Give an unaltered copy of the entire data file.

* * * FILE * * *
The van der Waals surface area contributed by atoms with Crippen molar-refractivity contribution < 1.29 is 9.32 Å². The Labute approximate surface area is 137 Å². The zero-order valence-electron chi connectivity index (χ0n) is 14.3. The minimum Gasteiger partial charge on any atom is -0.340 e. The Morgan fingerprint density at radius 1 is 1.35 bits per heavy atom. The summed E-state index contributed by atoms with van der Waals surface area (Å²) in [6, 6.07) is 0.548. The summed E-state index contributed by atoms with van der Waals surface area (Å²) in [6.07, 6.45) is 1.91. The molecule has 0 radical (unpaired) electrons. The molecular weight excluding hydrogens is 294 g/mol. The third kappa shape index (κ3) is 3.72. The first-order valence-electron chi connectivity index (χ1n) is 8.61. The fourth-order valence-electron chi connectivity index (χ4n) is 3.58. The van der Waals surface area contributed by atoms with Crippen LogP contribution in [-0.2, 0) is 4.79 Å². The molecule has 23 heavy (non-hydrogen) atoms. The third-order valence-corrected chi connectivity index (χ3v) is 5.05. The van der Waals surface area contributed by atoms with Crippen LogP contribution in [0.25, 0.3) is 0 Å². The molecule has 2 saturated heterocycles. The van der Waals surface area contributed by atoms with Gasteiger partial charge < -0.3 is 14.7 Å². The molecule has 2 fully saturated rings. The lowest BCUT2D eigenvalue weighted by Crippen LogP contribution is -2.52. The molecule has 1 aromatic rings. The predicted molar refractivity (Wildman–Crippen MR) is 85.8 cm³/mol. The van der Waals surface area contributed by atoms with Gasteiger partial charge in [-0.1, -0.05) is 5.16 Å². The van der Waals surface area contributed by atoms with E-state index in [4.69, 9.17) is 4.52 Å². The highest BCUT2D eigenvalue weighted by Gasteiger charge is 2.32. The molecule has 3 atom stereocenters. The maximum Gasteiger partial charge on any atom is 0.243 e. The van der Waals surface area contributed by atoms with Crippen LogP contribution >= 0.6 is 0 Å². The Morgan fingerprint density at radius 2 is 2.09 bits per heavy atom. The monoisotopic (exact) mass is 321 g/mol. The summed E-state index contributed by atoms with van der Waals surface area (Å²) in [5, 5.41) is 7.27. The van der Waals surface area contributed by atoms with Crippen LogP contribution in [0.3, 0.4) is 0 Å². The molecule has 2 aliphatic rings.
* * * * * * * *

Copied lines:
The van der Waals surface area contributed by atoms with Crippen molar-refractivity contribution < 1.29 is 9.32 Å². The Labute approximate surface area is 137 Å². The zero-order valence-electron chi connectivity index (χ0n) is 14.3. The minimum Gasteiger partial charge on any atom is -0.340 e. The Morgan fingerprint density at radius 1 is 1.35 bits per heavy atom. The summed E-state index contributed by atoms with van der Waals surface area (Å²) in [6, 6.07) is 0.548. The summed E-state index contributed by atoms with van der Waals surface area (Å²) in [6.07, 6.45) is 1.91. The molecule has 0 radical (unpaired) electrons. The molecular weight excluding hydrogens is 294 g/mol. The third kappa shape index (κ3) is 3.72. The first-order valence-electron chi connectivity index (χ1n) is 8.61. The fourth-order valence-electron chi connectivity index (χ4n) is 3.58. The van der Waals surface area contributed by atoms with Crippen LogP contribution in [-0.2, 0) is 4.79 Å². The molecule has 23 heavy (non-hydrogen) atoms. The third-order valence-corrected chi connectivity index (χ3v) is 5.05. The van der Waals surface area contributed by atoms with Crippen LogP contribution in [0.25, 0.3) is 0 Å². The molecule has 2 saturated heterocycles. The van der Waals surface area contributed by atoms with Gasteiger partial charge < -0.3 is 14.7 Å². The molecule has 2 fully saturated rings. The lowest BCUT2D eigenvalue weighted by Crippen LogP contribution is -2.52. The molecule has 1 aromatic rings. The predicted molar refractivity (Wildman–Crippen MR) is 85.8 cm³/mol. The van der Waals surface area contributed by atoms with Gasteiger partial charge in [-0.1, -0.05) is 5.16 Å². The van der Waals surface area contributed by atoms with E-state index in [4.69, 9.17) is 4.52 Å². The highest BCUT2D eigenvalue weighted by Gasteiger charge is 2.32. The molecule has 3 atom stereocenters. The maximum Gasteiger partial charge on any atom is 0.243 e. The van der Waals surface area contributed by atoms with Crippen LogP contribution >= 0.6 is 0 Å². The Morgan fingerprint density at radius 2 is 2.09 bits per heavy atom. The monoisotopic (exact) mass is 321 g/mol. The summed E-state index contributed by atoms with van der Waals surface area (Å²) in [5, 5.41) is 7.27. The van der Waals surface area contributed by atoms with Crippen LogP contribution in [0.3, 0.4) is 0 Å². The molecule has 2 aliphatic rings.